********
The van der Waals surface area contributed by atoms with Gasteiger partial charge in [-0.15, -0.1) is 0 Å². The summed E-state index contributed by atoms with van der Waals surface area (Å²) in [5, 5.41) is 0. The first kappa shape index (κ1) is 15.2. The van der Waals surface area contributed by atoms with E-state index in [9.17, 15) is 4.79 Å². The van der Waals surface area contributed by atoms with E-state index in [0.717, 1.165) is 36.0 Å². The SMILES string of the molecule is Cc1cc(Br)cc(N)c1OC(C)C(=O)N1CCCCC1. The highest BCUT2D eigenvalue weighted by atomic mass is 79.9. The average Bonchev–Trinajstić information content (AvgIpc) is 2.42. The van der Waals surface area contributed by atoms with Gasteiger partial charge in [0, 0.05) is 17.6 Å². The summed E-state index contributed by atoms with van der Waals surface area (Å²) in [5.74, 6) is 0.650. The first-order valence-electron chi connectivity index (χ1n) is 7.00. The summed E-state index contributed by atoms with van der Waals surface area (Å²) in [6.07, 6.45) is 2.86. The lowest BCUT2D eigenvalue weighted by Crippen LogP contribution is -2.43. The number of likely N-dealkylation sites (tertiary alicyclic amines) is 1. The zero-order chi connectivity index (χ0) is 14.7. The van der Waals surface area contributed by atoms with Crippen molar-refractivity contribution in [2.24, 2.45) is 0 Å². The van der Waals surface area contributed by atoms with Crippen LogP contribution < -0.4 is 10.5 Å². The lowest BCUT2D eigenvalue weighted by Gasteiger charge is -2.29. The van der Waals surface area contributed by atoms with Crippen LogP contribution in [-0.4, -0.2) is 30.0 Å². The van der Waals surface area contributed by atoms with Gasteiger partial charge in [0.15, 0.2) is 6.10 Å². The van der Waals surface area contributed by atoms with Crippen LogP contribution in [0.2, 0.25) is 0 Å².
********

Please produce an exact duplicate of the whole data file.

The van der Waals surface area contributed by atoms with Gasteiger partial charge in [-0.15, -0.1) is 0 Å². The summed E-state index contributed by atoms with van der Waals surface area (Å²) in [5, 5.41) is 0. The first kappa shape index (κ1) is 15.2. The van der Waals surface area contributed by atoms with E-state index in [9.17, 15) is 4.79 Å². The van der Waals surface area contributed by atoms with E-state index in [0.717, 1.165) is 36.0 Å². The SMILES string of the molecule is Cc1cc(Br)cc(N)c1OC(C)C(=O)N1CCCCC1. The highest BCUT2D eigenvalue weighted by atomic mass is 79.9. The average Bonchev–Trinajstić information content (AvgIpc) is 2.42. The van der Waals surface area contributed by atoms with Gasteiger partial charge in [0, 0.05) is 17.6 Å². The summed E-state index contributed by atoms with van der Waals surface area (Å²) in [5.74, 6) is 0.650. The first-order valence-electron chi connectivity index (χ1n) is 7.00. The summed E-state index contributed by atoms with van der Waals surface area (Å²) in [6.07, 6.45) is 2.86. The lowest BCUT2D eigenvalue weighted by Crippen LogP contribution is -2.43. The number of likely N-dealkylation sites (tertiary alicyclic amines) is 1. The zero-order chi connectivity index (χ0) is 14.7. The van der Waals surface area contributed by atoms with Crippen molar-refractivity contribution in [2.24, 2.45) is 0 Å². The van der Waals surface area contributed by atoms with Crippen LogP contribution < -0.4 is 10.5 Å². The lowest BCUT2D eigenvalue weighted by Gasteiger charge is -2.29. The van der Waals surface area contributed by atoms with Crippen LogP contribution in [-0.4, -0.2) is 30.0 Å². The van der Waals surface area contributed by atoms with Gasteiger partial charge in [0.15, 0.2) is 6.10 Å². The van der Waals surface area contributed by atoms with Crippen LogP contribution in [0.2, 0.25) is 0 Å².